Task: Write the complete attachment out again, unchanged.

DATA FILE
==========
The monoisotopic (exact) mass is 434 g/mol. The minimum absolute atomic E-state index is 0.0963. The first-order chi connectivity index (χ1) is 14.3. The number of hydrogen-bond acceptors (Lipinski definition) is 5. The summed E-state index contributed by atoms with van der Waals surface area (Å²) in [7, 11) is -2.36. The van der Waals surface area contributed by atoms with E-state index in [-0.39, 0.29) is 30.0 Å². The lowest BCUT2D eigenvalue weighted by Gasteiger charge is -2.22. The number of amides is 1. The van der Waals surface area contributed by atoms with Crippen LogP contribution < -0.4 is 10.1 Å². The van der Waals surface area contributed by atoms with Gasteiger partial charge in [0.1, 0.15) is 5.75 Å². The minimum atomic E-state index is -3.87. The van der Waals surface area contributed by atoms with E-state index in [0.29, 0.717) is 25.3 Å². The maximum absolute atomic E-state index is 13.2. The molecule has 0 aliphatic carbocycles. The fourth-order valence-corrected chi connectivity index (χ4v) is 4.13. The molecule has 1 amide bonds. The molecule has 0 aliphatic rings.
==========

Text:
The monoisotopic (exact) mass is 434 g/mol. The minimum absolute atomic E-state index is 0.0963. The first-order chi connectivity index (χ1) is 14.3. The number of hydrogen-bond acceptors (Lipinski definition) is 5. The summed E-state index contributed by atoms with van der Waals surface area (Å²) in [7, 11) is -2.36. The van der Waals surface area contributed by atoms with E-state index in [-0.39, 0.29) is 30.0 Å². The lowest BCUT2D eigenvalue weighted by Gasteiger charge is -2.22. The number of amides is 1. The van der Waals surface area contributed by atoms with Crippen LogP contribution < -0.4 is 10.1 Å². The van der Waals surface area contributed by atoms with Gasteiger partial charge in [0.1, 0.15) is 5.75 Å². The minimum atomic E-state index is -3.87. The van der Waals surface area contributed by atoms with E-state index in [0.29, 0.717) is 25.3 Å². The maximum absolute atomic E-state index is 13.2. The molecule has 0 aliphatic carbocycles. The fourth-order valence-corrected chi connectivity index (χ4v) is 4.13. The molecule has 1 amide bonds. The molecule has 0 aliphatic rings.